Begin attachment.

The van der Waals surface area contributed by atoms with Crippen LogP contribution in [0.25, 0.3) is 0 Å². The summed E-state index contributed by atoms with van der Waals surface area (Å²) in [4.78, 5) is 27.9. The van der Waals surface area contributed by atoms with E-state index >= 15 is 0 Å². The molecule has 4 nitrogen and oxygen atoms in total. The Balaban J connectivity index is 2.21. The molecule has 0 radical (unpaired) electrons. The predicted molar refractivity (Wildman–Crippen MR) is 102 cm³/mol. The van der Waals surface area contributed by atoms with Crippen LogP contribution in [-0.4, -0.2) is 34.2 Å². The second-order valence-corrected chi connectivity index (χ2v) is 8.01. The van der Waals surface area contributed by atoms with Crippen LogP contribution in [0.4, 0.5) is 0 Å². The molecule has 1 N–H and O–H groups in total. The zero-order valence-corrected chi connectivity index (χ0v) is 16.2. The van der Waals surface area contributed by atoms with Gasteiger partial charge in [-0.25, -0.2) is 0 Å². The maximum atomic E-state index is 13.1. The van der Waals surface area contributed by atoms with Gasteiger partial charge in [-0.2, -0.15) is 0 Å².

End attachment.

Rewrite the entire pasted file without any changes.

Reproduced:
The van der Waals surface area contributed by atoms with Crippen LogP contribution in [0.25, 0.3) is 0 Å². The summed E-state index contributed by atoms with van der Waals surface area (Å²) in [4.78, 5) is 27.9. The van der Waals surface area contributed by atoms with E-state index >= 15 is 0 Å². The molecule has 4 nitrogen and oxygen atoms in total. The Balaban J connectivity index is 2.21. The molecule has 0 radical (unpaired) electrons. The predicted molar refractivity (Wildman–Crippen MR) is 102 cm³/mol. The van der Waals surface area contributed by atoms with Crippen LogP contribution in [-0.4, -0.2) is 34.2 Å². The second-order valence-corrected chi connectivity index (χ2v) is 8.01. The van der Waals surface area contributed by atoms with Crippen LogP contribution in [0.4, 0.5) is 0 Å². The molecule has 1 N–H and O–H groups in total. The zero-order valence-corrected chi connectivity index (χ0v) is 16.2. The van der Waals surface area contributed by atoms with Gasteiger partial charge in [-0.25, -0.2) is 0 Å². The maximum atomic E-state index is 13.1. The van der Waals surface area contributed by atoms with Gasteiger partial charge in [-0.2, -0.15) is 0 Å².